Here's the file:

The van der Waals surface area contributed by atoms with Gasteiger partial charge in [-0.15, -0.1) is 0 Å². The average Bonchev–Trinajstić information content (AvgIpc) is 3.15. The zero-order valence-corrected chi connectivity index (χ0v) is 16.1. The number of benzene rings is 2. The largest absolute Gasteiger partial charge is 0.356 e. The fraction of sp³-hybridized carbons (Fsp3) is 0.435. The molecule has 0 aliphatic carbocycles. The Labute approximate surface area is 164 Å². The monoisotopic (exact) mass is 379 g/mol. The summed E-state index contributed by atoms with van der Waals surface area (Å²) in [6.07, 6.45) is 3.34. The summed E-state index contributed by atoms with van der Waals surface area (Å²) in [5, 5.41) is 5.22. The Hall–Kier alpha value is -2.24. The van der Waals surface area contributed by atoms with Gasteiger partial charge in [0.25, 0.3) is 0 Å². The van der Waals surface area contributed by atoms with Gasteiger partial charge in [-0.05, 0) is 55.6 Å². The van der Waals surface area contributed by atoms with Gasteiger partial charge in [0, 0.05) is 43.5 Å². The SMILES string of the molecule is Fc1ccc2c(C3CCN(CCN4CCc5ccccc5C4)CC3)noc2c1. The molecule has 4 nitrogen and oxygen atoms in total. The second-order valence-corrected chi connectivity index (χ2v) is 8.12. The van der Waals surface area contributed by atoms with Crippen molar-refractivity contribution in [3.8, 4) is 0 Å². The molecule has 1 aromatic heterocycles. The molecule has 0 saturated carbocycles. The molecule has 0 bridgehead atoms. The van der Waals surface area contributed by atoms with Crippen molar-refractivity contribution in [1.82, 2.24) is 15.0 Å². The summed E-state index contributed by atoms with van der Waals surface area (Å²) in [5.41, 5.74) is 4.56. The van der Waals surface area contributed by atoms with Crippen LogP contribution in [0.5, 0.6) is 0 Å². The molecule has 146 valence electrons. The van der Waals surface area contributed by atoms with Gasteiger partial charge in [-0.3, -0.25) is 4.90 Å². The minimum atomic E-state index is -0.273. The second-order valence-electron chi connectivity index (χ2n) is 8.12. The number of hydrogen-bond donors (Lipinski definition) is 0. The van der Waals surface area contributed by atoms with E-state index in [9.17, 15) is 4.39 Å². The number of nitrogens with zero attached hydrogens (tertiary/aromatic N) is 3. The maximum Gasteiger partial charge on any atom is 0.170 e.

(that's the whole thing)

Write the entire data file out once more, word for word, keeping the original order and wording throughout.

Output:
The van der Waals surface area contributed by atoms with Gasteiger partial charge in [-0.15, -0.1) is 0 Å². The average Bonchev–Trinajstić information content (AvgIpc) is 3.15. The zero-order valence-corrected chi connectivity index (χ0v) is 16.1. The number of benzene rings is 2. The largest absolute Gasteiger partial charge is 0.356 e. The fraction of sp³-hybridized carbons (Fsp3) is 0.435. The molecule has 0 aliphatic carbocycles. The Labute approximate surface area is 164 Å². The monoisotopic (exact) mass is 379 g/mol. The summed E-state index contributed by atoms with van der Waals surface area (Å²) in [6.07, 6.45) is 3.34. The summed E-state index contributed by atoms with van der Waals surface area (Å²) in [5, 5.41) is 5.22. The Hall–Kier alpha value is -2.24. The van der Waals surface area contributed by atoms with Gasteiger partial charge in [0.25, 0.3) is 0 Å². The van der Waals surface area contributed by atoms with Gasteiger partial charge in [-0.05, 0) is 55.6 Å². The van der Waals surface area contributed by atoms with Gasteiger partial charge in [0, 0.05) is 43.5 Å². The SMILES string of the molecule is Fc1ccc2c(C3CCN(CCN4CCc5ccccc5C4)CC3)noc2c1. The molecule has 4 nitrogen and oxygen atoms in total. The second-order valence-corrected chi connectivity index (χ2v) is 8.12. The van der Waals surface area contributed by atoms with Crippen molar-refractivity contribution in [3.8, 4) is 0 Å². The molecule has 1 aromatic heterocycles. The molecule has 0 saturated carbocycles. The molecule has 0 bridgehead atoms. The van der Waals surface area contributed by atoms with Crippen molar-refractivity contribution in [1.82, 2.24) is 15.0 Å². The summed E-state index contributed by atoms with van der Waals surface area (Å²) in [5.41, 5.74) is 4.56. The van der Waals surface area contributed by atoms with Crippen LogP contribution in [0.5, 0.6) is 0 Å². The molecule has 146 valence electrons. The van der Waals surface area contributed by atoms with Gasteiger partial charge in [-0.3, -0.25) is 4.90 Å². The minimum atomic E-state index is -0.273. The second-order valence-electron chi connectivity index (χ2n) is 8.12. The number of hydrogen-bond donors (Lipinski definition) is 0. The van der Waals surface area contributed by atoms with E-state index in [9.17, 15) is 4.39 Å². The number of nitrogens with zero attached hydrogens (tertiary/aromatic N) is 3. The maximum Gasteiger partial charge on any atom is 0.170 e.